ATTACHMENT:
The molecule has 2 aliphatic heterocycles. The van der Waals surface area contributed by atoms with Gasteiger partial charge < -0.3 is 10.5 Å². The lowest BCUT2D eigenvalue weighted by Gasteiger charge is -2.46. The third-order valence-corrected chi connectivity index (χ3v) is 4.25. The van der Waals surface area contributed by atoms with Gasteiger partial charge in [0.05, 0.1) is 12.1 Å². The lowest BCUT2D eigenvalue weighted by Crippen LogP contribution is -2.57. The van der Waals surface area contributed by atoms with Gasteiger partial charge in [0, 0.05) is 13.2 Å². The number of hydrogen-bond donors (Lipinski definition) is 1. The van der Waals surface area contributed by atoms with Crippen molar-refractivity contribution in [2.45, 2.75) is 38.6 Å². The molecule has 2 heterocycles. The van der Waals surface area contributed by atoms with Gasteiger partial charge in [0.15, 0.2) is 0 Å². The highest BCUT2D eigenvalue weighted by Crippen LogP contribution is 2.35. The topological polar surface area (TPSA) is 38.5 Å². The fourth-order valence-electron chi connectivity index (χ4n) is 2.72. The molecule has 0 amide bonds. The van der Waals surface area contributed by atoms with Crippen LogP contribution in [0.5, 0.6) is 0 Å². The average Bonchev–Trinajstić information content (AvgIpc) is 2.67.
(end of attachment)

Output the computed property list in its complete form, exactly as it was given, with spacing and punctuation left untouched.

The molecule has 2 aliphatic heterocycles. The van der Waals surface area contributed by atoms with Gasteiger partial charge < -0.3 is 10.5 Å². The lowest BCUT2D eigenvalue weighted by Gasteiger charge is -2.46. The third-order valence-corrected chi connectivity index (χ3v) is 4.25. The van der Waals surface area contributed by atoms with Gasteiger partial charge in [0.05, 0.1) is 12.1 Å². The lowest BCUT2D eigenvalue weighted by Crippen LogP contribution is -2.57. The van der Waals surface area contributed by atoms with Gasteiger partial charge in [0, 0.05) is 13.2 Å². The number of hydrogen-bond donors (Lipinski definition) is 1. The van der Waals surface area contributed by atoms with Crippen molar-refractivity contribution in [2.45, 2.75) is 38.6 Å². The molecule has 2 heterocycles. The van der Waals surface area contributed by atoms with Gasteiger partial charge in [0.15, 0.2) is 0 Å². The highest BCUT2D eigenvalue weighted by Crippen LogP contribution is 2.35. The topological polar surface area (TPSA) is 38.5 Å². The fourth-order valence-electron chi connectivity index (χ4n) is 2.72. The molecule has 0 amide bonds. The van der Waals surface area contributed by atoms with Crippen LogP contribution in [0.5, 0.6) is 0 Å². The average Bonchev–Trinajstić information content (AvgIpc) is 2.67.